Are Ikhwanis back in Kashmir?
A report by Pradeep Thakur in the Times of India today has stunned a lot of people in Kashmir. The report says that the Ministry of Home Affairs and the Indian Army are reviving Ikhwan units in Kashmir to quell the anti-India movement. Some Kashmiris living in Kashmir feared the era of Ikhwani terror and blackmail will be back. The stunning bit is how openly the effort of the MHA and the Indian Army is being acknowledged in creating a renegade political pro-India militia force in today’s political environment in Kashmir. What is not surprising is that this is happening at all, because it has happened before. At worst, this seemed like a stupid move to publicise an overt political operation of the sort Kashmir has seen no dearth of.
The story, titled, “Two pro-India parties floated in J&K with Army, MHA help” by Pradeep Thakur reads:
Two new pro-India political outfits are being launched in J&K, headed by former militants and Ikhwan commanders, with the backing of the Union home ministry and the Indian Army. They are in the process of hiring office space right in front of the headquarters of Hurriyat Conference, an amalgam of pro-Pakistan separatist outfits, in Srinagar’s Rajbagh locality.
This is an innovative attempt to counter the rising influence of “freedom movement” in J&K while providing an alternate space to pro-India elements in the Valley. Separatists and pro-freedom groups have so far dominated J&K politics.
While one outfit, with the backing of the home ministry, will be headed by former Ikhwans and ex-militant commanders Zubair-ul-Islam and Imran Rahi, the other is being launched by former militant commander from Anantnag, Liaquat Ali. [Link]
As the Times of India story travelled across tweets since this morning, the picture became clearer. An “exiled” Kashmiri Pandit pointed out how he read the same in a Pakistani paper a few days ago. Indeed, typed “Ikhwan” and Google News is your friend. “Proxy groups to be floated in held Kashmir,” The News said in a report without a byline four days ago. The similarities with the Times of India report are striking. The News says:
The intelligence agencies have decided to set up the office of the group in front of the APHC headquarters at Rajbagh, Srinagar and several renegade commanders which include some shady characters like Zubair-ul-Islam, Imran Rahi and Muzaffar Shah (son of ex-J&K Chief Minister Ghulam Muhammad Shah), who trace their genesis to the notorious Ikhwan, are being supported to form a party. Tikku (ex-Captain of the Indian Army) is in contact with Zubair-ul-Islam, Hassan Dar and Imran Rahi and is guiding them to establish infrastructure. [Link]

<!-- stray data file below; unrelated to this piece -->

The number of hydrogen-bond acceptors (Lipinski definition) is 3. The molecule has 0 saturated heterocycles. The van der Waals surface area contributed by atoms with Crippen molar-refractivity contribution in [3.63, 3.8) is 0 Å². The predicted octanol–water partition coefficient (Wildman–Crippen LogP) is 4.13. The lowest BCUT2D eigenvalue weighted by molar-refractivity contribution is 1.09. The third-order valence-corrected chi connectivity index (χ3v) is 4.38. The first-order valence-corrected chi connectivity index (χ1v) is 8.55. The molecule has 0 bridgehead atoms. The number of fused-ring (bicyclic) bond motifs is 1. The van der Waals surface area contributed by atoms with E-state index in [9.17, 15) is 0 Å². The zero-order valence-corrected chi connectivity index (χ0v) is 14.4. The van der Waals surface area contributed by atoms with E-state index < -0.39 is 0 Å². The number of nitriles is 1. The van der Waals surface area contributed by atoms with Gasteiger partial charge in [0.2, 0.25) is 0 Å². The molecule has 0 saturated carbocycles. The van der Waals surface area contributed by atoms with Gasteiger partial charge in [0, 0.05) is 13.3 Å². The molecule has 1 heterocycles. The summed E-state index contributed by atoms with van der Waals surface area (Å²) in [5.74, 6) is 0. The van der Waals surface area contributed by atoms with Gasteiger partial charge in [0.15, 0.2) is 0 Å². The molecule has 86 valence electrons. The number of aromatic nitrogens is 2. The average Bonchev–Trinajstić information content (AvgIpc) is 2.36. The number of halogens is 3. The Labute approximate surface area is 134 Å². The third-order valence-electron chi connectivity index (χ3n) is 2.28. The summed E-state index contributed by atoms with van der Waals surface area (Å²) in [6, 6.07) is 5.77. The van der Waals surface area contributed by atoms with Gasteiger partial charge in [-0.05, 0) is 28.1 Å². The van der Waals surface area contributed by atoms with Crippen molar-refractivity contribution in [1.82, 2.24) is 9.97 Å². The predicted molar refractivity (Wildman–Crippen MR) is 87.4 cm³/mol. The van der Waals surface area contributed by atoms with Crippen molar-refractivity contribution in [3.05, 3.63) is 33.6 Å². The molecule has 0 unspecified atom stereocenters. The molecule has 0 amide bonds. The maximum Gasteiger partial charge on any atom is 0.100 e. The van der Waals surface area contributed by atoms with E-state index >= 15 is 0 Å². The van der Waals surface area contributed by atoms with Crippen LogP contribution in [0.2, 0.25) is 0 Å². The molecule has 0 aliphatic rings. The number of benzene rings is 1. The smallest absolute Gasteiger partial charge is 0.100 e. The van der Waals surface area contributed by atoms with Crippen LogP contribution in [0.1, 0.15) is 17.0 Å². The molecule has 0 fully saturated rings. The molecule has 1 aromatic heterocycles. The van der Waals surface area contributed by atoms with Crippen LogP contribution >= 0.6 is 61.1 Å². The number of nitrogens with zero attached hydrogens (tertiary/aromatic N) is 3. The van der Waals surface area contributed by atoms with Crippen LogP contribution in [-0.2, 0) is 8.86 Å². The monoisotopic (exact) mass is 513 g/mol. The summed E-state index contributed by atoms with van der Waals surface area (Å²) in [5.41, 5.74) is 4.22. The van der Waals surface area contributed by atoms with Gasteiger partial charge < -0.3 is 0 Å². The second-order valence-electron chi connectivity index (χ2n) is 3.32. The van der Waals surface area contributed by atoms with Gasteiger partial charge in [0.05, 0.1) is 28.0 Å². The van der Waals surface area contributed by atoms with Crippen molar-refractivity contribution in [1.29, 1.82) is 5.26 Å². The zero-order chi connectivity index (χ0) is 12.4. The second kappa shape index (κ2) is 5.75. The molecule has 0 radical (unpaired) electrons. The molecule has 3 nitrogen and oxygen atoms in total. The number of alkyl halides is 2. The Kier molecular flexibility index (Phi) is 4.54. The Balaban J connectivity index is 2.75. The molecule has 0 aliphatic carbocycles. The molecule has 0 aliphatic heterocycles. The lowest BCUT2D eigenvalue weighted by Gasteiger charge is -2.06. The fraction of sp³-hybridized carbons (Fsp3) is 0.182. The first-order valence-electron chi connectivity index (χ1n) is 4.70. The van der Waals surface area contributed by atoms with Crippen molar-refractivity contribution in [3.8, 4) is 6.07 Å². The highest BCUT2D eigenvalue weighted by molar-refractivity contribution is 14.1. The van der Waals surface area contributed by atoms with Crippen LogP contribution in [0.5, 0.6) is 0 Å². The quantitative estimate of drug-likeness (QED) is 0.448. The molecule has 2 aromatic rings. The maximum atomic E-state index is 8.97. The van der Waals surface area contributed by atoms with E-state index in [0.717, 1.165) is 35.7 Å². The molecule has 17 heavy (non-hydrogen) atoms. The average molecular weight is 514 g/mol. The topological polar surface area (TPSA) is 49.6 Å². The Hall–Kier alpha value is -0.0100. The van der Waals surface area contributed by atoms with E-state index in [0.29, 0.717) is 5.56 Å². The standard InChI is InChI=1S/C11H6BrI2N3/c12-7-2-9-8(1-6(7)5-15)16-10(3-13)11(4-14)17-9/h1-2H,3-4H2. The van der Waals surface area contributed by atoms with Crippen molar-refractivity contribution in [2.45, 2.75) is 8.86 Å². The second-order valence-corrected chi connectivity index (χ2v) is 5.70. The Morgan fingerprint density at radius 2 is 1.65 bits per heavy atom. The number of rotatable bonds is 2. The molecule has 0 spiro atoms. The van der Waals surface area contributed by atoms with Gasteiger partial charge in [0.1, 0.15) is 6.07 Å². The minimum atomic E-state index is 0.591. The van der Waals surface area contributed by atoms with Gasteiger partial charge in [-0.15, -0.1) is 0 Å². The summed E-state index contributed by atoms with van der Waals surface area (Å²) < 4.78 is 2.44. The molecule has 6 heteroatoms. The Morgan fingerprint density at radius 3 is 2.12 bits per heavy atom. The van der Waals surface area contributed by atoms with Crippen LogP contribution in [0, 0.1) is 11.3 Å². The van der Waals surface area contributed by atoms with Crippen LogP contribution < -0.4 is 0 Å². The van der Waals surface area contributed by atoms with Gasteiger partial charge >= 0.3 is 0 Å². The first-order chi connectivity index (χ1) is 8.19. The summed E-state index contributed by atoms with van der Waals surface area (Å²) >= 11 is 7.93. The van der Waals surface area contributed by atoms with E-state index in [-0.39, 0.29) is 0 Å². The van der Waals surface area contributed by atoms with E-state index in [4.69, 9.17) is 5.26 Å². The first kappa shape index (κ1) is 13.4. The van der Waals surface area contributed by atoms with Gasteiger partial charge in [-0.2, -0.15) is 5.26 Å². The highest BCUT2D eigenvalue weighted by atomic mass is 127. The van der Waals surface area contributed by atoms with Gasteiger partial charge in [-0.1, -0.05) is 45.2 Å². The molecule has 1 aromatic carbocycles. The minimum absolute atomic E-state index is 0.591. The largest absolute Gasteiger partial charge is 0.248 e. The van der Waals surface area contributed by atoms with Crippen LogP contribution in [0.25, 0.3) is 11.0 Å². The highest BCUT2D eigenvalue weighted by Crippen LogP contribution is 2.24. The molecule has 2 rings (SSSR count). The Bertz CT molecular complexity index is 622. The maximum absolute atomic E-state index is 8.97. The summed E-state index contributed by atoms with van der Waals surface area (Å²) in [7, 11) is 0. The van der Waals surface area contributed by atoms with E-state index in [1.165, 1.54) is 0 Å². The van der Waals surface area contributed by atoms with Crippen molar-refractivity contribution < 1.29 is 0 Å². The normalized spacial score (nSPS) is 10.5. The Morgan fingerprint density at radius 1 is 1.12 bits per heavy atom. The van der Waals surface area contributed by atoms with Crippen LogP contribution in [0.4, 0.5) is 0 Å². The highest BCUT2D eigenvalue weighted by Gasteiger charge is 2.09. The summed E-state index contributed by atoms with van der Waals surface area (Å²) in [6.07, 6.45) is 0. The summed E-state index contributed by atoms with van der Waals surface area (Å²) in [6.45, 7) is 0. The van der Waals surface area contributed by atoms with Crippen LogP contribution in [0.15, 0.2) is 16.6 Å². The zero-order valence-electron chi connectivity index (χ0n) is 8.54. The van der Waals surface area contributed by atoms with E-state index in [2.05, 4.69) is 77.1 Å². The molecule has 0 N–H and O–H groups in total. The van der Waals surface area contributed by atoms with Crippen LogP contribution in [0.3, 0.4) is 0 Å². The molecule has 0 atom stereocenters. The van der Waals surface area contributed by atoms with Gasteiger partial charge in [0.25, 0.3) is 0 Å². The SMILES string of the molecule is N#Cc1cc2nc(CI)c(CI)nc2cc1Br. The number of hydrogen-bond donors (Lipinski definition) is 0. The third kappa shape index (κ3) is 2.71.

Now go back to Pradeep Thakur’s report and you notice two things. Firstly, it reads:
The move has unnerved strategic planners in Pakistan who think the development may push the already marginalised pro-Pakistan group in the Valley into a corner.
Stories have been planted in Pakistani media calling the new outfits as being launched by “traitors”.
Secondly, nowhere does Pradeep Thakur attribute his information to any source – not even those all-weather Intelligence Sources. It is remarkable how despite so many goof-ups, the biggest being Hindutva terrorism, the Indian media continues to get away by doing stories on the security beat without feeling the need to attribute their information to anyone. If these new parties have an office in Rajbagh, surely the Times of India’s Srinagar correspondent could have dropped in there to say hello?
Kashmiris immediately asked Omar Abdullah for clarification on Twitter and he said this was lies.
And went on to take a dig at the Times of India:
Others including academic Amitabh Mattoo have expressed concern over the story:
That, however, is not the end of the story. There is no smoke without fire and all that. Another Kashmiri pointed out that Ikhwans were active in the 2010 protests. For example. this Greater Kashmir report from last August:
Sumbal (Bandipora), Aug 31: Panic has gripped this North Kashmir district as people smell revival of the dreaded Ikhwan (pro-government gunmen), as the government has reportedly approached some former members of the group to recruit youth to quell the ongoing agitation.
Locals in Sumbal and Hajin say that former Ikhwani leaders are conducting meetings and recruiting youth to revive the group to curb the ongoing uprising in the Valley. Sources told Greater Kashmir that the former leaders have been approached by the Government. [Link]
Soon after, people in the area protested against the move to revive Ikhwan units.
If you ask people in Srinagar if militants could be back, they will give you a dirty look and ask, when did they go away in the first place? Similarly, Ikhwani activity may have declined but the Ikhwans are there, not least in the state police where they came through the dreaded Special Task Force.
See also: this poignant report of an entire village branded Ikhwani.